4 Proven Supplements to Reduce High Cortisol Levels
By Ali Kuoppala | Last reviewed Tue 25 September 2018
Medical Review by Gerardo Sison, PharmD
Cortisol is a naturally occurring steroid hormone in the human body. Its release from the adrenal cortex is stimulated by a brain hormone called ACTH, and the release of ACTH, on the other hand, is stimulated by physical or mental stress, which is why cortisol is often called “the stress hormone”.
Because of the “scary stress hormone label”, many people think that cortisol levels should be kept as low as possible. That ain’t the full-truth though…
…Without cortisol, any kind of minor trauma would instantly bring you into full shock and kill you. Without cortisol, you wouldn’t be able to walk straight. Cortisol also wakes you up in the morning (levels peak in the morning and dip towards the evening), and it’s needed in the process of burning fat (fat mobilization to be precise).
In other words, cortisol is definitely not as evil as some ” fitness experts” claim…
That is, at least in people who have normal patterns of cortisol secretion and are not under any kind of chronic physical or mental stress, and who can eat and exercise in a way that supports healthy cortisol secretion rather than messes it up.
Sadly, that’s not the majority of people in this day and age.
The modern 8-5 jive of work was not how the human body was meant to operate, and I guess it’s safe to say that the vast majority of the working-class are constantly under some level of work-related stress.
When most people hit the gym they do hours of grueling endurance-type cardio (which is notorious for skyrocketing cortisol), and they follow-up with a high-volume daily resistance training programs that can easily put them into a state of overtraining, which furthermore boosts the chronic elevation of cortisol…
…In a worst-case scenario, that’s all topped off with a low-calorie low-carb diet, both of which are known for completely messing up your natural cortisol secretion (study, study).
Then there’s money-related stress, let’s not even start with that.
NOTE: Cortisol also has an inverse relationship with all the body’s anabolic hormones, including testosterone and growth hormone. When cortisol is high, testosterone levels will go down. Cortisol also promotes the release of a protein called Myostatin, which breaks down muscle tissue. Try building muscle in an atmosphere like that…
Ever heard of how some bankers drop dead in their 30’s? That’s what chronically elevated cortisol levels will do eventually…
…As your body is in a constant “stress-mode”, cortisol – with its catabolic nature – breaks down muscle mass, if you let the situation go on for years, this catabolism will eventually start happening in your internal organs.
Not to mention the fact that cortisol stimulates the synthesis of visceral fat, aka. the “deadly fat” that builds up in your abdominal cavity and surrounds your organs.
Then there’s also the fact that chronically high cortisol induces a state of chronic inflammation. Quick inflammatory responses related to exercise, for example, are nothing to worry about, but if the inflammation persists long-term due to chronically elevated cortisol levels, then that’s what exposes you to a myriad of diseases.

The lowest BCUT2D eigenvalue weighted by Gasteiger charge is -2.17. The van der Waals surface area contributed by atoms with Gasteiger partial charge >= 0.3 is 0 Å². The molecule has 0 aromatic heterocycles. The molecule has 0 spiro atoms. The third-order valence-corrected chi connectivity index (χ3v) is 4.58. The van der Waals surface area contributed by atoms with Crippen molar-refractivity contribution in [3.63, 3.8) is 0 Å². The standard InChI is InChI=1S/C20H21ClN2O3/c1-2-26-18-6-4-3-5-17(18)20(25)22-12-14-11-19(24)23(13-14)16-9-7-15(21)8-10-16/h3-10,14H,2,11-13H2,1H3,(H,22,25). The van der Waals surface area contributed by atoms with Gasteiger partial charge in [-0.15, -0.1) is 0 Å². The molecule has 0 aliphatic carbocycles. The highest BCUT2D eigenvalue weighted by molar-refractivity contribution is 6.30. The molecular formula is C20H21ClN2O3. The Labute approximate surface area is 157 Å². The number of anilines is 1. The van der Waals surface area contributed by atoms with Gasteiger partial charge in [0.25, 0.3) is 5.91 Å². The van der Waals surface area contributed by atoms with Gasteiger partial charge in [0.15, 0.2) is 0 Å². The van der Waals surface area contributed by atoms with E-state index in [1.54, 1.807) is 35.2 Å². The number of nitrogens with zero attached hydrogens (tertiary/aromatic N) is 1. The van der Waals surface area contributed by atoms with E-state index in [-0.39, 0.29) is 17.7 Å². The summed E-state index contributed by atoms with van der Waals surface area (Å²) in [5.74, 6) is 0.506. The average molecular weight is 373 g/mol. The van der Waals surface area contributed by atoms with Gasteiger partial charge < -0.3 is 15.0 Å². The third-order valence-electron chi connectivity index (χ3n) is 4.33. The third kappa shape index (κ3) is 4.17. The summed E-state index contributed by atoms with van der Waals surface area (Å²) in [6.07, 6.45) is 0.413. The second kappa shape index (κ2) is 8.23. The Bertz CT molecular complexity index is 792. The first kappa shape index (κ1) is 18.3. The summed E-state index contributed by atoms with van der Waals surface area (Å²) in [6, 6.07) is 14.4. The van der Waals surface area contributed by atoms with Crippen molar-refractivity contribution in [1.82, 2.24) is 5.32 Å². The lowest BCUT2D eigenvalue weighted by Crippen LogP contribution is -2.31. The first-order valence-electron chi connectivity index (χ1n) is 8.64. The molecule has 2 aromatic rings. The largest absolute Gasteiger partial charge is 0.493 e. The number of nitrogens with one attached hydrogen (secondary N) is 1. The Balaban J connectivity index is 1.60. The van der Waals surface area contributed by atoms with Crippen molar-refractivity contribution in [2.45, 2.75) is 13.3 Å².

The above – in short – is what happens when someone suffers the tragic fate of “death by burnout”.
Now, here’s a quick list of completely free and natural ways to bring your cortisol back to healthy levels and rhythm:
- Minimize your stress, mental and physical.
- Keep yourself hydrated through the day, especially during exercise.
- Try to get 7-9 hours of restorative sleep every night (I know this might be a huge problem if you’re under stress).
- Get lean, certain enzymes in fat-mass are known for converting cortisol metabolites back into the active form.
- Eat enough carbohydrates, low-carb diets are notorious for skyrocketing cortisol levels
- Consume adequate amounts of calories, starvation diets can greatly increase cortisol levels.
- Keep your strength workouts short, and instead of overtraining yourself with daily workouts, consider training 3-4 times a week.
On top of the bullet points above, there are these four scientifically proven supplements that can help you too:
Phosphatidylserine (PS) is a naturally occurring phospholipid complex that is present in nearly all the cells of the human body. It serves mainly as a signaling molecule between cell membranes, but can also have other effects, such as protecting the interior of cells from oxidative damage.
The human body stores roughly 60 grams of PS in various bodily pools located in testicles, lungs, kidneys, skeletal muscle, heart, liver, and blood plasma. Though the majority of PS is located in brain tissue, and half of that is known to be bound to neural tissue.
Because of this, claims of its “nootropic”, aka. brain-boosting effects have been made through the years. Interestingly enough, there’s a lot of research suggesting that PS supplementation can improve cognitive performance (study, study, study), so much so, that even the FDA has granted phosphatidylserine a qualified health claim to freely state that “consumption of phosphatidylserine may reduce the risk of dementia and cognitive dysfunction in the elderly”. That’s something not many supplements get to have.